The pivotal and most influential celebratory activity of the day turned out to be a school-wide assembly with members of the Titans football team from the T.C. Williams High School (from Alexandria) from 1971 and their coach, Herman Boone.
The visit with the 1971 Titans team proved to be a historic, sentimental memory walk into yesteryear when current art teacher David Douglas, also a former Titans football player, introduced his former coach, Herman Boone, and his team.
Student attendees learned that the team’s true triumphs were not the fact that they were memorialized in a Hollywood movie Remember the Titans. The critical issue was in dealing with the realities of racial integration through busing at that time, which led to mixing of the races on the athletics field, and the ultimate gaining of values of “respect, diversity, and teamwork [at a time when those values were] not popular.”
This visit taught the students about “the importance of athletics and the bonds and lessons that can emerge from being involved with a team.”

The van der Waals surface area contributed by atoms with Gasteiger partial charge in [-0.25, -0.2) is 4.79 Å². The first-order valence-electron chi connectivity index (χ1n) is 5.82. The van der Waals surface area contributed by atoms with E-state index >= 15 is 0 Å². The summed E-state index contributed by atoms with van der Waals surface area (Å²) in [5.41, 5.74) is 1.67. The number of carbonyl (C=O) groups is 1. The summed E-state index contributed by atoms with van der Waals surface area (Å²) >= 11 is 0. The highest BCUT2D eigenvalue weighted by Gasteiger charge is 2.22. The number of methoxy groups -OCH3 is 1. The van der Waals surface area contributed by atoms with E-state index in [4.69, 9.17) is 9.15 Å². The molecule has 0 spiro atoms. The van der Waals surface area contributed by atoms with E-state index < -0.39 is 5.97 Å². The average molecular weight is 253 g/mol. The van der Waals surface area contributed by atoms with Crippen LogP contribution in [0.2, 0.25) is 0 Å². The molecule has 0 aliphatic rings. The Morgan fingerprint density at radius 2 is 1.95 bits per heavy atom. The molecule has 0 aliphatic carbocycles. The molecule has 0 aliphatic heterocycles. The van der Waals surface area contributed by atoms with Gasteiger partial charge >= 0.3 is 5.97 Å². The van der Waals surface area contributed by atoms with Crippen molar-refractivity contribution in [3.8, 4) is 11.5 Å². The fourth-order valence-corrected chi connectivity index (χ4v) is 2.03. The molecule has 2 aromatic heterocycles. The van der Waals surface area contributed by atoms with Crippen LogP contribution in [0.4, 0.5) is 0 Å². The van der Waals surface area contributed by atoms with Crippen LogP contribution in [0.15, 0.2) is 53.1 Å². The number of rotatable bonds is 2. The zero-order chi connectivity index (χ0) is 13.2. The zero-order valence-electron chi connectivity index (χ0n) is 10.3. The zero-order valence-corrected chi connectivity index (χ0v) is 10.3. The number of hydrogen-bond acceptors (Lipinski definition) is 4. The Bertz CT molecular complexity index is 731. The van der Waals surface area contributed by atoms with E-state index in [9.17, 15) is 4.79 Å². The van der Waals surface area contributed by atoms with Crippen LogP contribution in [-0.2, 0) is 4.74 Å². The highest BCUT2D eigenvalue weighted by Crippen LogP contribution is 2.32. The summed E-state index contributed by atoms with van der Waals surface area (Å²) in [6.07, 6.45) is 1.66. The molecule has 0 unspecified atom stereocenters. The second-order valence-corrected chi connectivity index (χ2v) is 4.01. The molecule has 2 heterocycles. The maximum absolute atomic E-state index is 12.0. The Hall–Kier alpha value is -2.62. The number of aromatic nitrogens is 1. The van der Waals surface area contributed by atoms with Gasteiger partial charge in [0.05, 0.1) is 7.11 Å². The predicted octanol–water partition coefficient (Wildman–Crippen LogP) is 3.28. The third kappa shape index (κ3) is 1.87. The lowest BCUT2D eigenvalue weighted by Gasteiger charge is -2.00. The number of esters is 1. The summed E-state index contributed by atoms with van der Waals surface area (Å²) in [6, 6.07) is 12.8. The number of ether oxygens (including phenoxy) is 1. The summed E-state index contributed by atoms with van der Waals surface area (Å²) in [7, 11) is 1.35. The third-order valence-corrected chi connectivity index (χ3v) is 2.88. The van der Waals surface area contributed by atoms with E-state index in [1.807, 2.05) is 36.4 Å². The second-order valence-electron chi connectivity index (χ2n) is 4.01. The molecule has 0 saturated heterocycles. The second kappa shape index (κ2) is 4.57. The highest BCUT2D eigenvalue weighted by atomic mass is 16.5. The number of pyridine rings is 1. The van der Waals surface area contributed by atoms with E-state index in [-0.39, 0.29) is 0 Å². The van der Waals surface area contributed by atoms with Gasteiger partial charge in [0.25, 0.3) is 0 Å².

History of the Athletic Center
The Centennial Gymnasium, at the heart of the EHS Athletic Center renovation and expansion project, was first built in 1939, but not expanded until the 1960s, when the Flippin Field House was added. The gym served as the principal location for hosting competition games for all indoor sports for many years.
According to Christina Holt, Communications Director at EHS, “a lack of practice space had been our biggest issue [thereby prompting the need for greater expansion] with five teams playing on one court.”
Despite persistent space issues, however, EHS triumphed over the next 40 years, after having introduced co-education with its first 48 female students in 1991, increasing enrollment by 50 percent (with a current female enrollment rate of 45 percent of the student body), and doubling the number of athletics interscholastic teams.
Renovations Add New Features